It’s been a tumultuous several weeks for Twitter, Reddit and the social web, during which we’ve seen both its great potential and confounding dark side. There was the recent AP account hacking – which instantly (but temporarily) drained some $200 billion from the stock market – the mass confusion of the Boston Bombings (and tragic repurcussions), and, well, insert-specious-news-rumor-of-the-day here. It calls to mind a famous arachnid-movie quote (by way of Voltaire): “With great power comes great responsibility.”
It’s important to note that Twitter is a platform, not a news service, and also that regardless, no one outlet can control the internet anyway: That’s the beauty and curse of the beast. So when news breaks it’s about two things: accuracy and distribution. Right now we’re stuck with a drunk leaf blower in a flour factory. I’ll be the first to champion these tools as platforms for change, opportunity and knowledge sharing, but it has become clear we – and especially the reeling news media – are in need of a system that helps Twitter et al sort through the haze of breaking news and get the facts straight, faster. The current model and tools are not clearing things up – they are adding to the mess.
A centralized, collaborative evidence table
Sifting through the mountains of analysis on the bombings alone, I couldn’t help but think of the customized Twitter Nascar hashtag page that was put together in 2011, and how it tied in nicely with the New Yorker digital “evidence table” it describes for Reddit users. So one first step I propose is a one-stop place or system in times of important news or mass emergency. Literally just a single agreed upon place to gather the facts, or a system of checks and balances free from speculation. Like a central hub for help to be channeled and extra information provided – a bit like an active Storify stream.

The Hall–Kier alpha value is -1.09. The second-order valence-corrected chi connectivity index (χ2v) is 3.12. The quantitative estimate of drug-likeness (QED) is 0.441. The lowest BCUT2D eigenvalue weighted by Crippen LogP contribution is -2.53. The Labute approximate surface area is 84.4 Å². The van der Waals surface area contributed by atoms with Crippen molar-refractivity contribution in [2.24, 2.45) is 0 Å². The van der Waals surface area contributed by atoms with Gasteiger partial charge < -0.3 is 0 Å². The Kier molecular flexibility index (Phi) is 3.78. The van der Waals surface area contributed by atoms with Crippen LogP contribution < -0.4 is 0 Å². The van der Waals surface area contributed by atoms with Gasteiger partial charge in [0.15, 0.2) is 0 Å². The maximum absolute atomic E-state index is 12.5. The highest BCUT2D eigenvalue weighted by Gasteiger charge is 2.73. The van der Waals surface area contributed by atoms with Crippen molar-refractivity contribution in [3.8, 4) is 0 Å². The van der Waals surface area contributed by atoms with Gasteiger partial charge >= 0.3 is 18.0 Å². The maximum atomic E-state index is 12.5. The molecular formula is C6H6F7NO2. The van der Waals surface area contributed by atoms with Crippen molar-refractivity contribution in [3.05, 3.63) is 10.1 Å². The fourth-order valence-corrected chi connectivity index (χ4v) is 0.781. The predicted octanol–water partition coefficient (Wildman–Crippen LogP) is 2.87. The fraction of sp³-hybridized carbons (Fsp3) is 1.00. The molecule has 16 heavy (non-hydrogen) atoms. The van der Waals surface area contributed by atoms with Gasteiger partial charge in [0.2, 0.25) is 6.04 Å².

This feels like a simple fix to a complicated problem at the source. Clearly there are huge questions about who administers it, but one thing is clear: It must be solitary and held to a strict code that is pre-agreed upon, possibly among a cross-collaboration of the major newspapers. For instance, each might host the same page so traffic stays where the trust is with the user. There is no speculation: Simple fact dissemination and information being released – only after it is verified – so that the news-consuming public has a go-to source that is consistent.
The ability to deal with errors
Imagine if Twitter or Facebook could lower the relevancy of an incorrect tweet or post in real-time so that bad information was less likely to be seen. Reddit and pals is a more difficult kettle of fish because of their very nature. We will need to help them help themselves by providing clear information in order for them to do what they do best – engage with it.
The Atlantic wrote recently about the need to undo things on Twitter because it is currently a one-way system that, while capable of self-correcting over time, is pretty flawed when it comes to doing so in the moment. And so we need a system that enables users to revoke or modify what has been said so that it is instantly identifiable. Internet fundamentalists find this idea uncomfortable but many I suspect would cherish the ability to be alerted to incorrect information so the continued dissemination of knowingly false info can be minimized. A technical nightmare sure, but something to work towards.
A need for innovation and cooperation
Right now big data is not being used or harnessed by news organization beyond visualization or longer-form pieces but I imagine a time (and not too far in the future either) when we see news outlets using Twitter and company in a much smarter fashion than simply looking at volume spikes and “first-grabs.” So for instance, outlets might soon use data to predict, locate and activate “sleeper-unit” journalists (and trained citizen journalists) who are armed with Facetime technology – or simply volunteer individuals streaming through a phone that a news outlet is able to instantly locate via GPS. It’s interesting to note that Twitter has just appointed its first Data Editor who is charged with “explain[ing] how this phenomenon works.”
We have two options when it comes to “fixing” truly crucial news and real-time mass events: 1) Assume that what we’re doing now works but will need a few tweaks, or; 2) Realize that our current system is no longer tenable and so needs a complete overhaul. Any honest appraisal will quickly come to the brutal truth that the current system is failing, and so needs to be rebuilt from the ground up. In the short term, we will need to move toward something like a system of “Flash tweets:” site-wide notifications, that simultaneously tweet, post, alert, offer a donation system, etc to news sites when major events transpire. I’d like to see a system like this fleshed out by the social juggernauts as they further flex their news muscles.
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Photo courtesy Edward Meyer.